Sociologists have long believed that psychology alone can't explain what happens when people work together in complex modern societies. In contrast, most psychologists and economists believe that we can explain much about social life with an accurate theory of how individuals make choices and act on them. R. Keith Sawyer argues, however, that societies are complex dynamical systems, and that the best way to resolve these debates is by developing the concept of emergence, paying attention to multiple levels of analysis--individuals, interactions, and groups--with a dynamic focus on how social group phenomena emerge from communication processes among individual members.
"Following many other contemporary social scientists K. Sawyer presents a theoretical discussion of a recurrent and important question in the social sciences: How should we explain the relations between individuals and social structures?" -François Dépelteau, Canadian Journal of Sociology Online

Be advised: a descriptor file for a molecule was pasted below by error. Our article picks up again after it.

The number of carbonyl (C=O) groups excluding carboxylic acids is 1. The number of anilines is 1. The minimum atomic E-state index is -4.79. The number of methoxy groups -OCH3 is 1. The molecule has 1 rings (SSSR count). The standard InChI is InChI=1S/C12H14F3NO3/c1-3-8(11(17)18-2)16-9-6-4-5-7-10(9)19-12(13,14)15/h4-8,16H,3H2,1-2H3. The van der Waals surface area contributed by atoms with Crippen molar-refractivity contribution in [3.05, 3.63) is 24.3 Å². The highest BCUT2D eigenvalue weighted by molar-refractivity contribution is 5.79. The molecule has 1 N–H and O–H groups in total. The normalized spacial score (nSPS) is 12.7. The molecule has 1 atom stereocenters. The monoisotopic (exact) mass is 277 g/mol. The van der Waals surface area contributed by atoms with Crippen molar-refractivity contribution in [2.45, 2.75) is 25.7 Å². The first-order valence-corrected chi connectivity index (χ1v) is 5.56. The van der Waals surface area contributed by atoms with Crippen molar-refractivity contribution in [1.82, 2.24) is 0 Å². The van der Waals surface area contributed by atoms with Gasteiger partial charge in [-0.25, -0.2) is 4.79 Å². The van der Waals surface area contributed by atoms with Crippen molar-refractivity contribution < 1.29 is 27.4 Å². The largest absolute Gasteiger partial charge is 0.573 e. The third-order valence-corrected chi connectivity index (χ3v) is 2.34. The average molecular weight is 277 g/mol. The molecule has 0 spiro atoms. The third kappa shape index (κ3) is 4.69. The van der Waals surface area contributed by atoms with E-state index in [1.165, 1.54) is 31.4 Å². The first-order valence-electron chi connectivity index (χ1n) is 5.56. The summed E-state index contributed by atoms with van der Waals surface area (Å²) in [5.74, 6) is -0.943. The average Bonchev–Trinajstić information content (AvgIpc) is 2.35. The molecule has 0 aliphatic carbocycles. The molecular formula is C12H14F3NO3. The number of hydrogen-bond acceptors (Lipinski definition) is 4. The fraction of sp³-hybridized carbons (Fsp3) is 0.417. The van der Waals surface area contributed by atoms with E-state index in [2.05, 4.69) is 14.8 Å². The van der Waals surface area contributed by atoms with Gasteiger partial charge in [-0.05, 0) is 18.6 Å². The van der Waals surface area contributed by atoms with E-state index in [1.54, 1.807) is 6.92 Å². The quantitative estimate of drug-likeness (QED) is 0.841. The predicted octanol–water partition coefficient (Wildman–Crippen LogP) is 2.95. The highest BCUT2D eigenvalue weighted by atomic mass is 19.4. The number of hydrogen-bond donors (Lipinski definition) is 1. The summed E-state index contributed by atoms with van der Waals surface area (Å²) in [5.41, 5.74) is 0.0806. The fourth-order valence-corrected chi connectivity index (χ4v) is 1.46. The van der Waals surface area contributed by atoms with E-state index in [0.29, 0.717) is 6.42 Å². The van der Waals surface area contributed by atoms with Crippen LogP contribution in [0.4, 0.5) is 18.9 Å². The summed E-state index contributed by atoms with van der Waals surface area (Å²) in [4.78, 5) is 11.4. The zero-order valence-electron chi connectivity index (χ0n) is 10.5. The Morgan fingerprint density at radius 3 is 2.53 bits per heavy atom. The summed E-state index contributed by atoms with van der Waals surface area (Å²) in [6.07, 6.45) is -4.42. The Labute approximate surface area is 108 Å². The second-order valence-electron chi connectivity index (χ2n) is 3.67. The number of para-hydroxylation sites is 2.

R. Keith Sawyer is Associate Professor of Education at Washington University. He is the author or editor of six previous books, including Group Creativity and Improvised Dialogues. He has also published a wide range of scholarly journal articles on contemporary issues in sociological theory and on computational modeling of societies.
Acknowledgements; 1. Emergence, complexity, and social science; 2. Emergence, complexity, and the third wave of social systems theory; 3. The history of emergence; 4. Emergence in psychology; 5. Emergence in sociology; 6. Durkheim's theory of social emergence; 7. Emergence and elisionism; 8. Simulating social emergence with artificial societies; 9. Communication and improvisation; 10. The Emergence paradigm.